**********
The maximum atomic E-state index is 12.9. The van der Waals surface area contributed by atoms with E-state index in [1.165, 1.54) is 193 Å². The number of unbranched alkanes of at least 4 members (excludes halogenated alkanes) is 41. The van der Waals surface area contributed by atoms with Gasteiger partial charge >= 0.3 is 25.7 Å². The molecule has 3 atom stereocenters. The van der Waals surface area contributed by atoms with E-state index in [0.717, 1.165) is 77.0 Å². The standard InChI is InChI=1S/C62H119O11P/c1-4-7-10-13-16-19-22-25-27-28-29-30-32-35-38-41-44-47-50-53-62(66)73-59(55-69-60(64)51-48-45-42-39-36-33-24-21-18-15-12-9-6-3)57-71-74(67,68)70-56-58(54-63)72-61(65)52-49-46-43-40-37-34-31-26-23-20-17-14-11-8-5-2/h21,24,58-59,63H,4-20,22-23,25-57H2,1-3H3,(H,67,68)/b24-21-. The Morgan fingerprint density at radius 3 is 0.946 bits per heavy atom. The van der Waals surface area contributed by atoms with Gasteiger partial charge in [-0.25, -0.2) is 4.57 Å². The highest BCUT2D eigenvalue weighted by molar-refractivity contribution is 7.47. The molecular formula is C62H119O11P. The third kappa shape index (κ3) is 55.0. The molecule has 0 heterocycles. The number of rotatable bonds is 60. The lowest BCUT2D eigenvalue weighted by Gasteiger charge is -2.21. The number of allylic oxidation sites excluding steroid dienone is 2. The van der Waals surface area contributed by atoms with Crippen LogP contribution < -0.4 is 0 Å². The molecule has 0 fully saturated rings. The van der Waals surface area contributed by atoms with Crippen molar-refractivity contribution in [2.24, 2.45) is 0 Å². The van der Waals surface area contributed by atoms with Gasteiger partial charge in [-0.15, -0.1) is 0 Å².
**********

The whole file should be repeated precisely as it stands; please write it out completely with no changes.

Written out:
The maximum atomic E-state index is 12.9. The van der Waals surface area contributed by atoms with E-state index in [1.165, 1.54) is 193 Å². The number of unbranched alkanes of at least 4 members (excludes halogenated alkanes) is 41. The van der Waals surface area contributed by atoms with Gasteiger partial charge >= 0.3 is 25.7 Å². The molecule has 3 atom stereocenters. The van der Waals surface area contributed by atoms with E-state index in [0.717, 1.165) is 77.0 Å². The standard InChI is InChI=1S/C62H119O11P/c1-4-7-10-13-16-19-22-25-27-28-29-30-32-35-38-41-44-47-50-53-62(66)73-59(55-69-60(64)51-48-45-42-39-36-33-24-21-18-15-12-9-6-3)57-71-74(67,68)70-56-58(54-63)72-61(65)52-49-46-43-40-37-34-31-26-23-20-17-14-11-8-5-2/h21,24,58-59,63H,4-20,22-23,25-57H2,1-3H3,(H,67,68)/b24-21-. The Morgan fingerprint density at radius 3 is 0.946 bits per heavy atom. The van der Waals surface area contributed by atoms with Gasteiger partial charge in [-0.25, -0.2) is 4.57 Å². The highest BCUT2D eigenvalue weighted by molar-refractivity contribution is 7.47. The molecular formula is C62H119O11P. The third kappa shape index (κ3) is 55.0. The molecule has 0 heterocycles. The number of rotatable bonds is 60. The lowest BCUT2D eigenvalue weighted by Gasteiger charge is -2.21. The number of allylic oxidation sites excluding steroid dienone is 2. The van der Waals surface area contributed by atoms with Crippen LogP contribution < -0.4 is 0 Å². The molecule has 0 fully saturated rings. The van der Waals surface area contributed by atoms with Crippen molar-refractivity contribution in [2.24, 2.45) is 0 Å². The van der Waals surface area contributed by atoms with Gasteiger partial charge in [-0.15, -0.1) is 0 Å².